Kids and Pets: It’s the Pinky-Toes that Make the World Go Round


By: Lisa Donovan

Our hamster, Burnt Waffle, has escaped. Yes, I did say Burnt Waffle. No, you shouldn't be alarmed. This isn't Burnt Waffle's first stint as a free man —er, hamster. He typically returns after about five or six days. The longest he has vacationed from his cage was a ten day spell — even I, the most idealistic of the house, thought him a goner. Our cat Sonny thankfully found him and rather than surrendering to his inherent nature, much to our surprise, acknowledge that he was family and gently alarmed us of his return. Every time he does this, I realize what a huge part of the family this little, hairy, occasionally smelly thing is. Even the cat feels it.

We were hesitant to let my son get another pet. My husband and I both are animal lovers. Once we were married we had a combined household of four animals — three dogs and one cat. We had to let one dog stay at a farm down in Florida — she was just too energetic to incorporate into the new family. So we actually made the move with only two dogs, Jackson and Aki, and the old cat Sonny. The dogs and cat, though, have been our pets. The kids enjoy and love them, but they are not the caretakers of them. At the age of three my son was insistent that he have his own pet. My husband and I talked long and hard about the pros and cons of a childhood pet. Would our son be capable, at three, of handling the daily responsibilities? Would he be ok when it died or ran away? Would we be ok covering for his age-appropriate lack of responsibility? Overall, we agreed that if we chose the right animal that it would be a positive experience. We decided on a fish.

So we set off to find our fish. Our son decided on a beautiful beta fish — her tail was a wonderful array of purple and gold. She was lovely. We started her off with a small fishbowl with some pretty rocks for the bottom and set off for home. En route, our son exuberantly shouted that he decided on a name for her: "Pinky Toe" (Our son has quite a penchant for naming pets, no?). He was in love from the moment he named her. We had all sorts of gleaming proud parent smiles back and forth to one another the entire drive home. So this childhood-pet thing wasn't so bad after all.

Then Thanksgiving came and, with it, a freezing cold that no one in Nashville saw coming. The weather had been a neurotic 70degrees and, as most people do, we turned off our heat as we headed out the door for our family Thanksgiving in Florida. We were to be gone for only three days and there was no forecast suggesting any weather other than the oddly warm temperatures that we had been experiencing. We had our dearest friend all set up to watch the house and feed Pinky Toe once while we were gone. He did the job remarkably, as instructed — feed her once on the second day we were gone. Everything was heaven for Pinky Toe — swimming, swishing her lovely tail and more swimming- until that third day. On the third day, with no warning, a freeze came. With no one to turn the heater on for her, our dear Pinky Toe, all alone and cold, died. We arrived home to find her belly-up in her bowl of ice cold water.

With all of our worries about how this very event would pan out, my son handled it more maturely than anyone else in the house. I reacted as if I had just found a dead homeless person in my living room. Literally — I shrieked and wailed. My husband did the only thing he found natural — he ziplocked Pinky Toe up and scheduled a "service" in our backyard directly following mommy's "episode" of overreaction. Once I calmed down I realized that this was a golden opportunity to show my son the cycles of life and death. I was thankful that my husband had a better reaction than I did — it was a good time to really show my son what this was about.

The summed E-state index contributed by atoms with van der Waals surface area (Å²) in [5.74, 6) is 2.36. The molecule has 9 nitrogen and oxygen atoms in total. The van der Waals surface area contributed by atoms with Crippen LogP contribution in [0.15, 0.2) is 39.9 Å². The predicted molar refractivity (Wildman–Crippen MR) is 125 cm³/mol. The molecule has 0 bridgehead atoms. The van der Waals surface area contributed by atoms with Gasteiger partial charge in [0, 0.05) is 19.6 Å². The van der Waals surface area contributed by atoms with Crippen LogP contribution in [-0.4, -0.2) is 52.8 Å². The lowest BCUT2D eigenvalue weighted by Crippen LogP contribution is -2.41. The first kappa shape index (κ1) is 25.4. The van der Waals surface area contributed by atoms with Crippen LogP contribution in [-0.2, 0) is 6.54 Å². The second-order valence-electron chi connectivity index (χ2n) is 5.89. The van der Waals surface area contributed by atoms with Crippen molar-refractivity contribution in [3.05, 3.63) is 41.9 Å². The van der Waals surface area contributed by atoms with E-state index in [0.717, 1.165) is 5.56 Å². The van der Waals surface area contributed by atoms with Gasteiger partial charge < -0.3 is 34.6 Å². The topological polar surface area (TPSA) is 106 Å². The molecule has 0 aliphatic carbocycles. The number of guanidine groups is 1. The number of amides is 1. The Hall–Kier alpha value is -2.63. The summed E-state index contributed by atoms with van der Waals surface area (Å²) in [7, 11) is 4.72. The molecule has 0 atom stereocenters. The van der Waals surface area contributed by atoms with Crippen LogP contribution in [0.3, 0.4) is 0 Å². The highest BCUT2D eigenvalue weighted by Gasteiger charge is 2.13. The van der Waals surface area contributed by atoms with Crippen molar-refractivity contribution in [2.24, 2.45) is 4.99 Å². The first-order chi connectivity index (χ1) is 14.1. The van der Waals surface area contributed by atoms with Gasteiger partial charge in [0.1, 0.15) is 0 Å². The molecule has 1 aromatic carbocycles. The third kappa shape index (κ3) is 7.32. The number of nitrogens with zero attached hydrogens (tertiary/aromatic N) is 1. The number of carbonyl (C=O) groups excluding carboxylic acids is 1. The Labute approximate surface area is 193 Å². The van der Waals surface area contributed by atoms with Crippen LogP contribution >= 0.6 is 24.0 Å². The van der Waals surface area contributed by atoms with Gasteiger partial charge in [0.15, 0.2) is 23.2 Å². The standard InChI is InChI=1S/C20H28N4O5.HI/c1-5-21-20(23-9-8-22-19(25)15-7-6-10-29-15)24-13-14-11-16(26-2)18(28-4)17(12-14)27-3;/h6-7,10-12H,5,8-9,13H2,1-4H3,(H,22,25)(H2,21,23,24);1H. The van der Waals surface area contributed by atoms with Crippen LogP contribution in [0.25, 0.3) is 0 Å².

As my husband and son dug a small hole my husband started talking about how all things come from the Earth and, eventually, go back to the Earth. He started pointing out trees and flowers and dirt that get their nutrients from beings that have died. My son looked intently at him as he spoke. I nodded and smiled compassionately at this poor child who had just lost his dearest friend in the whole world. We were right back to our proud, smiley, give-these-folks-a-gold-metal parenting selves. We looked at our son for a reaction — expecting grief or confusion or typical signs or loss. He looked at us, the confusion was there just not how we anticipated. "Well gosh guys, if she's supposed to go back to the Earth why did you put her in that plastic bag?"

And so, with Burnt Waffle's MIA status, I am worried. Worried that this childhood pet saga is going to take another wrong turn. Worried that this time he won't be so detached and quasi-scientific about the nature of death (he has a lot more emotional investment this time around). But I have faith that our Burnt Waffle will return. And I have faith that my son is, as proven before, much more resilient and much wiser than I give him credit for. I have faith that he is learning those integral lessons of responsibility and compassion that convinced my husband and me to commit to this in the first place. And I have faith that, one day, we will be reinstated as conscientious citizens of this peculiar world of childhood pets.

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